The intricacy of the assembly and creation of a circa 1600 English crossbow are shown in precise detail during the fabrication of a replica made by the artisan George W. Jones in his book appropriately titled, 17th Century Crossbow: Made in the 21st Century.
George W. Jones is renowned for his work creating replicas and miniatures of historical importance both in weaponry and other artifacts. His many accolades in the movie industry and his permanent display in no less than six museums have brought worldwide recognition of his skills as being the best in his craft. In his other book, one in his series of books on his work, he takes the reader upon an intimate tour of the detail within the creation of his David Tunkl Crossbow, an English 17th century replica made for the collector David Tunkl. This book reveals the full scale, operational crossbow of the same era made with a removable cranequin; a rather complex device used to apply mechanical leverage to draw back the string.
As an analogy, the face of a watch can be admired for its design beauty, while the unseen mechanism of the inner workings becomes an engineering feat not often appreciated. George W. Jones awakens the reader to the intricate detail and mechanical integrity of a device made within the crossbow of extraordinary ancient technology. Having the modern electric drills, lathes, and hand tools such as a Dremel, one would think the creation of a replica would be a rather easy task nowadays. However this is not true . The choices of materials, the hand working of metal and wood, the symmetrical balance of lethal forces of energy, and the artisan’s skill to embellish the work with pride by wire-inletting and decorative detail all are as difficult today as were centuries ago. This is revealed in the words of George W. Jones as he narrated his photographs with captions explaining in detail the challenges faced in such a daunting task.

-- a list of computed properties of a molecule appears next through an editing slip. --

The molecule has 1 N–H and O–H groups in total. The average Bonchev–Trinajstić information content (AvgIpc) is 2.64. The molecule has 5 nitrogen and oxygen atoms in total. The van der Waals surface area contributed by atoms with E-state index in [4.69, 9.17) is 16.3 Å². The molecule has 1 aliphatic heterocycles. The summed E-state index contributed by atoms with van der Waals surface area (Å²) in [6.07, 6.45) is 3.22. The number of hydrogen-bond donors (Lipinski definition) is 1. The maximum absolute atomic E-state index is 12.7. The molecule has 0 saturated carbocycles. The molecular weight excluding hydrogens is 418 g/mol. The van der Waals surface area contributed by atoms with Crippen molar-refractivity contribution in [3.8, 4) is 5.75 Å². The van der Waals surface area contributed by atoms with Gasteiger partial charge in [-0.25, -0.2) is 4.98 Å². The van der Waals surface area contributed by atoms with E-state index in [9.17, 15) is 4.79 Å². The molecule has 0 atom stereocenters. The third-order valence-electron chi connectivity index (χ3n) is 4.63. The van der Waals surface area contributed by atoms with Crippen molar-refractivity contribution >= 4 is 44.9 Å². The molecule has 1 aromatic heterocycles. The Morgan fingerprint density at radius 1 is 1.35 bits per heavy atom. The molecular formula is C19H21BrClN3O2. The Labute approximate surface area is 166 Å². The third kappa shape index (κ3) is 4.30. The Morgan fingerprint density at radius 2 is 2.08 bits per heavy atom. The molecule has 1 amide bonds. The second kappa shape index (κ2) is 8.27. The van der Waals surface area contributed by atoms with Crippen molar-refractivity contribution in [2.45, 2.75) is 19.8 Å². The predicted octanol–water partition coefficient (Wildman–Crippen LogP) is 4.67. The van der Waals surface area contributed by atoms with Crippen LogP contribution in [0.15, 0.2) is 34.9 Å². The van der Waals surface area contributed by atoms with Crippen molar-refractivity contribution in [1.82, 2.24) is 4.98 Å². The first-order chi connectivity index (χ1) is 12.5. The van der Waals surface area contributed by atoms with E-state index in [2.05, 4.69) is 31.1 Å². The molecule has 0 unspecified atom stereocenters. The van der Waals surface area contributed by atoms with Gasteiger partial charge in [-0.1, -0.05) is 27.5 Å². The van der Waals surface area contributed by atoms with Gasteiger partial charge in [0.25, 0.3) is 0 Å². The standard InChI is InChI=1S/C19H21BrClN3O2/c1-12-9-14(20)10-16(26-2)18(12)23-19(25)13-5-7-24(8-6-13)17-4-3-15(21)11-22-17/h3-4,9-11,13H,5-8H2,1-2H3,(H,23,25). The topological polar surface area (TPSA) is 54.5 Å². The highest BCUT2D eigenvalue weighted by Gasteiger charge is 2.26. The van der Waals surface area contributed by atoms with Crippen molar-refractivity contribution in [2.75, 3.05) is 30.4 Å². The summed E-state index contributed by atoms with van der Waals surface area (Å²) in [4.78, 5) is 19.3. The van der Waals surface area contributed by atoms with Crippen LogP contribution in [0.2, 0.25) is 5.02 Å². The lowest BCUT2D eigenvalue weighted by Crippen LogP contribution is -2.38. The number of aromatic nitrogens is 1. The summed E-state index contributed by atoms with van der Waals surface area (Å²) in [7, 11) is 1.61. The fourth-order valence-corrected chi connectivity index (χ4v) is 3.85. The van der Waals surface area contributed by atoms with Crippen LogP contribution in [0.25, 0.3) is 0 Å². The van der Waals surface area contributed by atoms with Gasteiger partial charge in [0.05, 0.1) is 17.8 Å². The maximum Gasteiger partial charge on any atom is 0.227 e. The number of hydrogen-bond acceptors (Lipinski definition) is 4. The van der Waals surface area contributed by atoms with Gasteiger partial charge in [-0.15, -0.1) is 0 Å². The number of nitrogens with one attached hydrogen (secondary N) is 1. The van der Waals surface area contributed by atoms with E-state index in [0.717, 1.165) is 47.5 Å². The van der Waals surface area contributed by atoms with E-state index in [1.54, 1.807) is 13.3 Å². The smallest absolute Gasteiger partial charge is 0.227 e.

The assembly of the shaft, along with the immensely difficult fabrication of the cranequin and the fitting of handmade parts throughout the final assembly bring to vision the skill of the author in fulfilling his artful craft. The mechanical dexterity for an artisan to work in so many mediums, with such patience and with such engineering excellence brings the crossbow as a proper challenge to demonstrate the skill level of the author. A documentary film crew would be an overkill of interference in the small garage shop used to make these replicas, so in order to display to the public George W. Jones professionally photographs production milestones, a sort of “How To Build an Antique Crossbow” if you will. Sequentially presenting the pictures chronologically along with his captions in his book enables the reader to grasp with full appreciation the amount of effort that goes into the making of such functioning art. Laden with photographs, the reader has the unhurried time to see, analyze and absorb the process, gain insight and thus a unique appreciation. Expertly captioned with humble narration, George W. Jones takes you on a personal tour of his work as he would a friend invited into his home. The crossbow, once completed, has the patina on the metal, and the finishes on the shaft making it look authentically like a device aged nearly half a millennium.
There is no better way to come to understand the art, the work, the detail and the brilliance of George W. Jones’ skill than to collect the series of coffee-table quality books. Each possessing the visual impact of seeing things one likely has never known prior, and witnessing the endangered craft and art, in the creation of historical sculptures with lethal capabilities.